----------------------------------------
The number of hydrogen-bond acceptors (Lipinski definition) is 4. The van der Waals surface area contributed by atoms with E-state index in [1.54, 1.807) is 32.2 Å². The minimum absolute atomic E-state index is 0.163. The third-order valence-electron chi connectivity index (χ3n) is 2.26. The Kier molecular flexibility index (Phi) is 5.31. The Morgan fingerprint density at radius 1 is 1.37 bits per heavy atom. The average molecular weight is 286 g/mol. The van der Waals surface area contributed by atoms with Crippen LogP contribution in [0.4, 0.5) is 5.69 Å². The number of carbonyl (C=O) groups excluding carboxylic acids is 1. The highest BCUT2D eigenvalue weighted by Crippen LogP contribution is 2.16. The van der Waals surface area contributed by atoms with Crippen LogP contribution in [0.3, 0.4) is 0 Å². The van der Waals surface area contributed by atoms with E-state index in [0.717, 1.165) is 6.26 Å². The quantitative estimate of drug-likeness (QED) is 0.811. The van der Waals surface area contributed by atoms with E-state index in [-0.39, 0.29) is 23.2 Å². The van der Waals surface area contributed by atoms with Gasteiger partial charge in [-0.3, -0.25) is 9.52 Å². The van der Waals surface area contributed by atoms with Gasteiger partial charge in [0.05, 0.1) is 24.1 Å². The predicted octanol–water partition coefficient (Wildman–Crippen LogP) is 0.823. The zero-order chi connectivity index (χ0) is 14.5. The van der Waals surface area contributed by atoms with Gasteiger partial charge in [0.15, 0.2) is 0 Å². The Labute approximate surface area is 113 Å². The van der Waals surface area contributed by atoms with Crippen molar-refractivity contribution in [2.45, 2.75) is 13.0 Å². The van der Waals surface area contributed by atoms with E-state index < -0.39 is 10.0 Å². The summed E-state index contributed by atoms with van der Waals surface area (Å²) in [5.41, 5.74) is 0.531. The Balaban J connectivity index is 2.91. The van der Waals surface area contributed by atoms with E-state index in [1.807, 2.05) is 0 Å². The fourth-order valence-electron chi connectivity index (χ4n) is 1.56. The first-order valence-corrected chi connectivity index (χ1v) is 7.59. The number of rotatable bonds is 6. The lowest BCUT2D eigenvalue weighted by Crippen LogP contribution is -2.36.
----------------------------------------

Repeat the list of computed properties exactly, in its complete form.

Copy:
The number of hydrogen-bond acceptors (Lipinski definition) is 4. The van der Waals surface area contributed by atoms with E-state index in [1.54, 1.807) is 32.2 Å². The minimum absolute atomic E-state index is 0.163. The third-order valence-electron chi connectivity index (χ3n) is 2.26. The Kier molecular flexibility index (Phi) is 5.31. The Morgan fingerprint density at radius 1 is 1.37 bits per heavy atom. The average molecular weight is 286 g/mol. The van der Waals surface area contributed by atoms with Crippen LogP contribution in [0.4, 0.5) is 5.69 Å². The number of carbonyl (C=O) groups excluding carboxylic acids is 1. The highest BCUT2D eigenvalue weighted by Crippen LogP contribution is 2.16. The van der Waals surface area contributed by atoms with Crippen LogP contribution in [0.3, 0.4) is 0 Å². The van der Waals surface area contributed by atoms with E-state index in [0.717, 1.165) is 6.26 Å². The quantitative estimate of drug-likeness (QED) is 0.811. The van der Waals surface area contributed by atoms with E-state index in [-0.39, 0.29) is 23.2 Å². The van der Waals surface area contributed by atoms with Gasteiger partial charge in [-0.3, -0.25) is 9.52 Å². The van der Waals surface area contributed by atoms with Gasteiger partial charge in [0.05, 0.1) is 24.1 Å². The predicted octanol–water partition coefficient (Wildman–Crippen LogP) is 0.823. The zero-order chi connectivity index (χ0) is 14.5. The van der Waals surface area contributed by atoms with Gasteiger partial charge in [0.15, 0.2) is 0 Å². The Labute approximate surface area is 113 Å². The van der Waals surface area contributed by atoms with Crippen molar-refractivity contribution in [2.45, 2.75) is 13.0 Å². The van der Waals surface area contributed by atoms with E-state index < -0.39 is 10.0 Å². The summed E-state index contributed by atoms with van der Waals surface area (Å²) in [5.41, 5.74) is 0.531. The Balaban J connectivity index is 2.91. The van der Waals surface area contributed by atoms with E-state index in [1.807, 2.05) is 0 Å². The fourth-order valence-electron chi connectivity index (χ4n) is 1.56. The first-order valence-corrected chi connectivity index (χ1v) is 7.59. The number of rotatable bonds is 6. The lowest BCUT2D eigenvalue weighted by Crippen LogP contribution is -2.36.